Going nuclear could be costly choice
The analyses illustrate that nuclear electricity could be more expensive than that generated by new coal plants‚ solar photovoltaic panels or wind. The studies differ slightly but both project the cost of electricity for each technology‚ inclusive of capital‚ finance‚ maintenance and fuel costs.
In the first‚ Council for Scientific and Industrial Research (CSIR) energy centre manager Tobias Bischof-Niemz projects nuclear power to cost R1/kWh‚ compared to new coal and solar at 80 cents and wind at 60 cents at today’s prices.
The electricity prices for wind and solar power are drawn from the latest round of bids by independent power producers. For new coal and nuclear power‚ the costs are based on assumptions in the Integrated Resource Plan (IRP) 2010‚ the government’s key energy planning document‚ as well as the capital cost estimate of $40-billion for eight reactors by Russian nuclear vendor Rosatom.
The assumptions are generous on nuclear energy. Rosatom’s overnight cost estimate is considered to be low. The IRP 2010 assumptions are optimistic about nuclear‚ assuming a high load factor and a low cost of finance‚ as the units are built at a rate of six years per unit.
The CSIR says this implies that the levellised cost of nuclear energy will be no less than R1/kWh but is likely to be more.
Bischof-Niemz presented the price projections at a recent seminar on the costs and benefits of renewable energy at the Mapungubwe Institute for Strategic Reflection.
A second analysis – by the Energy Research Centre at the University of Cape Town – also projects high risk that the levellised cost of nuclear energy will come out higher than most other technologies.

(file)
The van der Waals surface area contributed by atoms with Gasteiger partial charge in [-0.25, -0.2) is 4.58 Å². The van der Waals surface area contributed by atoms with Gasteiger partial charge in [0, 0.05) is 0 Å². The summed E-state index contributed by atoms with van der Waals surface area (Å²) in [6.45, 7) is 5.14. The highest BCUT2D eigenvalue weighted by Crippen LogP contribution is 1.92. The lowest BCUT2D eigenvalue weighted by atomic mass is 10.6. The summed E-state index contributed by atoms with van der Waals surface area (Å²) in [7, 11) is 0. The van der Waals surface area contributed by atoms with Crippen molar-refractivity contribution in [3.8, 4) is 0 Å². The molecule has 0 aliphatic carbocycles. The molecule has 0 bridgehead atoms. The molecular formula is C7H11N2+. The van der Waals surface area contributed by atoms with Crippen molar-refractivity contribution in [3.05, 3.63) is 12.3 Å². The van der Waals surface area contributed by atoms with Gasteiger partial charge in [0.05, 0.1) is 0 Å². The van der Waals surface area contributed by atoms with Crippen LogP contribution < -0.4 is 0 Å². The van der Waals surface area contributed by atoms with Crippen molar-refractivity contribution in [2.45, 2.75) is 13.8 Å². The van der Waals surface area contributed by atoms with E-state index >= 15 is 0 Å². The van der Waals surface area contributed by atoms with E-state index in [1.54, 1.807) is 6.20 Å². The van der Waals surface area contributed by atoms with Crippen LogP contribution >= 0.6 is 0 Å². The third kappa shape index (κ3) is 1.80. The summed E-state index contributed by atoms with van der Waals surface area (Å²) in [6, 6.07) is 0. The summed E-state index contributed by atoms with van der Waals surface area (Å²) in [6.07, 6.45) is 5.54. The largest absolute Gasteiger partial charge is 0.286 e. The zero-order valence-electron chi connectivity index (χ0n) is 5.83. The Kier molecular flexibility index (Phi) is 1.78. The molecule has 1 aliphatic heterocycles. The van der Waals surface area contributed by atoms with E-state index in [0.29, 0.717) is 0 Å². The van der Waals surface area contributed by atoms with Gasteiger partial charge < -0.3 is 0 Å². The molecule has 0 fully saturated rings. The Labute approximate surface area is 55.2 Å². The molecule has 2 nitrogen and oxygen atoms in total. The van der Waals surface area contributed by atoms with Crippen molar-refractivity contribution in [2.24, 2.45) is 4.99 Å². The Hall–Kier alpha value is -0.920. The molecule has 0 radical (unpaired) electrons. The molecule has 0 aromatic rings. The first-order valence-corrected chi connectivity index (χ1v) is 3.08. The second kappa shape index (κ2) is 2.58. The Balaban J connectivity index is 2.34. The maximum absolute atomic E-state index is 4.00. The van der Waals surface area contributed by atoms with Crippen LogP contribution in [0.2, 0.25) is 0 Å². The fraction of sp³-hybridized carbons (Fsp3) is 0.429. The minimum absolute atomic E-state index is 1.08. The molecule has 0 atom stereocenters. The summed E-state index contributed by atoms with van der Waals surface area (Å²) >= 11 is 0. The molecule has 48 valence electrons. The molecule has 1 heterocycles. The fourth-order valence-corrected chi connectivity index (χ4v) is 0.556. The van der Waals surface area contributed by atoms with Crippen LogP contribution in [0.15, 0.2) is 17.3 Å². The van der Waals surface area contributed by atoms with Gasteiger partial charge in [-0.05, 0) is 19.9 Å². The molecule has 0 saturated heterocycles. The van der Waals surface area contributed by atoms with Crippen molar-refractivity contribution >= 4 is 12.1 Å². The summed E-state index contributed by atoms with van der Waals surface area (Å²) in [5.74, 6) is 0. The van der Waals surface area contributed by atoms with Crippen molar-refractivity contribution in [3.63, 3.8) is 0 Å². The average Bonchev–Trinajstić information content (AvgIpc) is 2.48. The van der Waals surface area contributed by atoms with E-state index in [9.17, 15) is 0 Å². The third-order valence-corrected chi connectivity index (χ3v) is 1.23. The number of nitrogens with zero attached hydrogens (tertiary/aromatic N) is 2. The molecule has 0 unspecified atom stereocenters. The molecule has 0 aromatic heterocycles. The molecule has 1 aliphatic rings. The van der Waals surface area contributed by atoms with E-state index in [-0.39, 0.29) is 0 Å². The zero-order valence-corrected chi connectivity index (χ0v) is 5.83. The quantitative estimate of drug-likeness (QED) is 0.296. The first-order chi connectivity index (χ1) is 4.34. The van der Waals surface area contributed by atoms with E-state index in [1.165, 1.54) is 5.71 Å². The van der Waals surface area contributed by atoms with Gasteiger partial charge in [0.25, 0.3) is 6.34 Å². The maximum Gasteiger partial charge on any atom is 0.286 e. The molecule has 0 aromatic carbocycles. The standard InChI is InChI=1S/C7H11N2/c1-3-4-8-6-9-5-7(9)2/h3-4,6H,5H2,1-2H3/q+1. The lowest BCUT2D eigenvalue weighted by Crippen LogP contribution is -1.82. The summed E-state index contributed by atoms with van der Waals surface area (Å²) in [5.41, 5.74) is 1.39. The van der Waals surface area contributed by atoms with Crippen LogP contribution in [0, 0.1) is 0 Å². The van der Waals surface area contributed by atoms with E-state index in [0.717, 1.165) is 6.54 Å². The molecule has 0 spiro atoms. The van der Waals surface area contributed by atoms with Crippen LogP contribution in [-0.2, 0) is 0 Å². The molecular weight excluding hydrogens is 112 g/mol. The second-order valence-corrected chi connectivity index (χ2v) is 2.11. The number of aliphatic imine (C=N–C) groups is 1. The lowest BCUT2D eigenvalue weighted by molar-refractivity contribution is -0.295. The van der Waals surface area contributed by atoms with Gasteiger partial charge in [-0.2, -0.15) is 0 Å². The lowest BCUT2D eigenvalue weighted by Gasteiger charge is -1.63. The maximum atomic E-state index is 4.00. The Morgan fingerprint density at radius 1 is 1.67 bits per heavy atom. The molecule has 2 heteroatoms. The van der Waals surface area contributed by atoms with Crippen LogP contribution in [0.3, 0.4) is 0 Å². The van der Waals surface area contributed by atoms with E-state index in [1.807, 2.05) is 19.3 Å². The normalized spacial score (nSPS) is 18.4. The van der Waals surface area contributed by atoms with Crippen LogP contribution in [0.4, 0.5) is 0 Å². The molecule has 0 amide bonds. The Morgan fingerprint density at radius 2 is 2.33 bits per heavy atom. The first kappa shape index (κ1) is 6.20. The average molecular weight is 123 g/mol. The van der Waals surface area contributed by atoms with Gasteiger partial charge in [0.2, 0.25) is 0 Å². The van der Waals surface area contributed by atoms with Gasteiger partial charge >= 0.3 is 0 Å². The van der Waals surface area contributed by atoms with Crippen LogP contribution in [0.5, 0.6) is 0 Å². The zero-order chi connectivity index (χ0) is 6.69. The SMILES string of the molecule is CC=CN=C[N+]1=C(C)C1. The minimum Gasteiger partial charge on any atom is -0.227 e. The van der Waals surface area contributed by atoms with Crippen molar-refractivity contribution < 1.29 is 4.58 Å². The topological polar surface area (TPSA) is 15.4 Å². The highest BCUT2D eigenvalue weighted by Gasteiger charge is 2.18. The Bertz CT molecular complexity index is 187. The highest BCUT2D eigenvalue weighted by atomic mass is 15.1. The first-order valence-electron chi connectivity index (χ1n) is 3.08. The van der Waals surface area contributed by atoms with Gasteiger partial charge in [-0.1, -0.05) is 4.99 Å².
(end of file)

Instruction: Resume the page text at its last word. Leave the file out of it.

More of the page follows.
Leaving a margin of uncertainty‚ coal-fired electricity in 2030 but at today’s prices is projected at between 54 and 84 cents a kWh, solar photovoltaic (54-78 cents) and nuclear from 72 cents to R1.44.
The Energy Research Centre model was designed as part of an “uncertainty study” funded by the United Nations Environment Programme. Among the assumptions it makes is that 9600MW of nuclear energy would range from $50-billion to $70-billion in overnight costs‚ which is arrived at using the per kilowatt price in the IRP 2013‚ an updated version of the Department of Energy’s planning document‚ which is yet to be adopted by the cabinet.
Asked to comment, Department of Energy deputy director-general Zizamele Mbambo said:
“The outcome of this study has shown that nuclear remains competitive in comparison with other base-load technologies such as coal and gas.
“Commenting on the studies you mention would not be prudent as we have not commissioned them and do not know the context.”
Energy Research Centre researcher Bruno Merven says that the high risks attached to nuclear costs mean that taking a large bet on nuclear – such as 9600MW all at once – is not prudent and “a flexible‚ bite-sized approach” is more advisable.
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